an older watercolor painting
Recently, I watched a bona fide buyer offer an artist $1000 for a $1500 painting. That would be 33% off or 2/3 of the asking price.
Should the artist have accepted the offer?
Let’s have a look at the thoughts of the artist before we decide. . . . . . . . .
This painting, an original painting without any reproductions of any sort, is the ONLY PAINTING LIKE IT IN THE ENTIRE UNIVERSE. This painting exists completely ALONE in the entire world!! That is to say that this painting did not come off a production line where everything before it and after it were exact clones of each other. In the case of manufactured multiples, where there are myriads of copies of any product, the inherent value decreases.
Moreover, what is not considered by the buyer is all of the years of developing the skills and all of the spoiled paintings that led up to this one painting. For all that the buyer knew, there could have been 50 failures in the attempt to make this one painting (in many cases there are far more than 50!!). When one really thinks about all of the experience, study, trials, errors, frustration and years of non success, which must accumulate before such a painting can come to life, it is almost overwhelming. In fact, when it is all put in front of us, we would actually wonder why anyone would attempt to become a painter?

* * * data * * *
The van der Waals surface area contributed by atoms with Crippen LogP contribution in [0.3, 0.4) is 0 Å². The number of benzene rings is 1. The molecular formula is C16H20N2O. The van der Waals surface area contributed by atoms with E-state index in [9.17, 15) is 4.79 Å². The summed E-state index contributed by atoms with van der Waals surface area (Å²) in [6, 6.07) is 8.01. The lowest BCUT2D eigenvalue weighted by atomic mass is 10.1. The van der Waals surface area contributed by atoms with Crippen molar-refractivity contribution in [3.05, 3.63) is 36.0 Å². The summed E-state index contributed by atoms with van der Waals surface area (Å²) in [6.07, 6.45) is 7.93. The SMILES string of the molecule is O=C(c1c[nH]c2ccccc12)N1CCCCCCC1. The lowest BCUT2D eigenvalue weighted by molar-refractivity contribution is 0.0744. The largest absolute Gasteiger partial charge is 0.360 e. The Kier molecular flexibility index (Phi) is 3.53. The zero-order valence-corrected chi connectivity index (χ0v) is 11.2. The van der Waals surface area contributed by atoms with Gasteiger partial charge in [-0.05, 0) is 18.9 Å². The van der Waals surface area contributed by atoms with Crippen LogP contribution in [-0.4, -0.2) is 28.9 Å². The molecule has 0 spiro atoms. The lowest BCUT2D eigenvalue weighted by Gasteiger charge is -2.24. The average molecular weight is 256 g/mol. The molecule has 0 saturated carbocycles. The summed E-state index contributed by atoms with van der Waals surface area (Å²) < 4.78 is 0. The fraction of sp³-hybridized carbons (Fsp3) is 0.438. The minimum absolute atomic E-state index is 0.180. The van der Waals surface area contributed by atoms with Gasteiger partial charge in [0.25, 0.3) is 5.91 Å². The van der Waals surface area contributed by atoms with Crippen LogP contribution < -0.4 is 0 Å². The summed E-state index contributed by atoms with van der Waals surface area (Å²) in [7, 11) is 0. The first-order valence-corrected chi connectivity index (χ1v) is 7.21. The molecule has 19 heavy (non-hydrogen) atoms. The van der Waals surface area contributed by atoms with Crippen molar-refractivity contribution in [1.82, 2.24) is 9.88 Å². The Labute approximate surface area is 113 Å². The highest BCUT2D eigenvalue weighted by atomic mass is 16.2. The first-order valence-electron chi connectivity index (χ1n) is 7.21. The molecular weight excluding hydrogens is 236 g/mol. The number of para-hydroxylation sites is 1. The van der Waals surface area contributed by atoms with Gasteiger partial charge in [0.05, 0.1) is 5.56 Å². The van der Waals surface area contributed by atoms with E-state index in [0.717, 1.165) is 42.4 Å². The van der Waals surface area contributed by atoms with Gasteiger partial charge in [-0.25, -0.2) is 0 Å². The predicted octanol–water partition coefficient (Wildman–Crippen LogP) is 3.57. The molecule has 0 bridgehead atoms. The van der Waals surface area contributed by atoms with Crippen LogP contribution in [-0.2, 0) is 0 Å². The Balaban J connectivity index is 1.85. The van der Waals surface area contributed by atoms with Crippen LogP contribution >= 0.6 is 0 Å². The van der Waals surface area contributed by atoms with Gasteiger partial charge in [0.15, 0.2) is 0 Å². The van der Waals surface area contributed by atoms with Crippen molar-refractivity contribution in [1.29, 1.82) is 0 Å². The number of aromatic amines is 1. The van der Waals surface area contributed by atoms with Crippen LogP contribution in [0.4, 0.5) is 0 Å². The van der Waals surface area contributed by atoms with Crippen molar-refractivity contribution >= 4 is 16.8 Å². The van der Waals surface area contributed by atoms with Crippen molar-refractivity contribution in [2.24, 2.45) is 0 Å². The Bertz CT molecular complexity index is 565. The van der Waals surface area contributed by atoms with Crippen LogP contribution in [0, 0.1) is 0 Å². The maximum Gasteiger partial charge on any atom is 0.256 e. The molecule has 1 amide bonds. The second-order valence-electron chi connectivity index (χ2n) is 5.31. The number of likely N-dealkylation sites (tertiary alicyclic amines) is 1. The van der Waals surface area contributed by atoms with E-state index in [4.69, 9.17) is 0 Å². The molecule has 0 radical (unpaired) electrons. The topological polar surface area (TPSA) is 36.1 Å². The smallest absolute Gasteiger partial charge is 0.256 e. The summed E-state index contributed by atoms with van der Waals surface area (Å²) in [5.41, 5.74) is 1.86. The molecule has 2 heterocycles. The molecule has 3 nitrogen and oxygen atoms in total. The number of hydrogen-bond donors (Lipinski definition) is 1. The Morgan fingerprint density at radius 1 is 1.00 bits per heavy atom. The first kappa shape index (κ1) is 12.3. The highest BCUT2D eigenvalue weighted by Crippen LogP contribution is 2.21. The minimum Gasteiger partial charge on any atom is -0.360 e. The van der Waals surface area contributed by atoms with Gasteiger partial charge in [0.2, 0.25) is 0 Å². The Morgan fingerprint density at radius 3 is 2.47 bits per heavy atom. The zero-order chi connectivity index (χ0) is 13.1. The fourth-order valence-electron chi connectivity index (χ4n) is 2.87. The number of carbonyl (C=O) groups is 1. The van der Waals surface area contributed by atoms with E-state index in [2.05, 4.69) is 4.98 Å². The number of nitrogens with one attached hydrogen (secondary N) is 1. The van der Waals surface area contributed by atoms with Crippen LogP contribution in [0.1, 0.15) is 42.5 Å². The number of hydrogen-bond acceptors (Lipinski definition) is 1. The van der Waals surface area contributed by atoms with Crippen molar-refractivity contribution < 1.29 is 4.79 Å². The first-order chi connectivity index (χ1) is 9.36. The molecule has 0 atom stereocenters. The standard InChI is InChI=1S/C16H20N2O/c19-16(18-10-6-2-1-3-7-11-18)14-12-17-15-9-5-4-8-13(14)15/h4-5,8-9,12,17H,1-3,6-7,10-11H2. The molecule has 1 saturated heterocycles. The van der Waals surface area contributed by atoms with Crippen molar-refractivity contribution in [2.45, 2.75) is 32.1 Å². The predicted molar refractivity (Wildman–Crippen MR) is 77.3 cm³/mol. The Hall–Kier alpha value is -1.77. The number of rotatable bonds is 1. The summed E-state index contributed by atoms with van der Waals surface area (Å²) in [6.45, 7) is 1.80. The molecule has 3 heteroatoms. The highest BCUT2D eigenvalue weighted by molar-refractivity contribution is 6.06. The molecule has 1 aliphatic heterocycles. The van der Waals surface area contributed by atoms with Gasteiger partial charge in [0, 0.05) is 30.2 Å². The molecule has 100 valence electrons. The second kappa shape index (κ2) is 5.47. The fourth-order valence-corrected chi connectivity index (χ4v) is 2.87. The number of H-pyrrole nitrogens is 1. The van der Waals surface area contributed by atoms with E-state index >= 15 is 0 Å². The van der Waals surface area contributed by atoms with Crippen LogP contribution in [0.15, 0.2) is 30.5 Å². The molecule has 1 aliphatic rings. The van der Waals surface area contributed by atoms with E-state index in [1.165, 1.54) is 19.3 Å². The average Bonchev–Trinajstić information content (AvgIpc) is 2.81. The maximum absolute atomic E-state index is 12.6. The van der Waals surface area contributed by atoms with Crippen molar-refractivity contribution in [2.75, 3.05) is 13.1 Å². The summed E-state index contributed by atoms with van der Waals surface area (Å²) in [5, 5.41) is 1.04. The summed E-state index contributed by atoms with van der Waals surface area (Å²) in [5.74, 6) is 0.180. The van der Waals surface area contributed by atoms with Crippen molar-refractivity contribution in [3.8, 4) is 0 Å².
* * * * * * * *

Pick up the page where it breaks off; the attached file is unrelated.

We painters refer to this process of accumulating experience, in a humorous vein, as brush miles. Thousands of brush miles must accumulate before an artist can actually become “good” at what he or she does.
And did I mention the artist’s frustration and emotional angst (that we live with daily) to make this one painting come out as it was intended?
Some art viewers, and, sadly, buyers, believe that artists are born “talented” . . . or skilled. That making paintings is some magical gift and that the artist has done this, effortlessly, since birth. They somehow have the impression that painters make paintings without sweat or effort. Obviously, considering all that has been said to this point, that is not the case! Talent is only the desire or the compulsion to make art. The skills must endure the crucible of hard won experience and lots of failure before becoming refined.
So, do you think the artist should be insulted by the obvious underlying meaning that the buyer doesn’t acknowledge the value in the painting?
This artist declined the offer and the painting remained for sale at the asking price. Aside from the need for money, was she right in doing so?
And all of this discussion really brings into focus the question: “How Much is a painting really worth?”
Your comments are not only welcome, but solicited!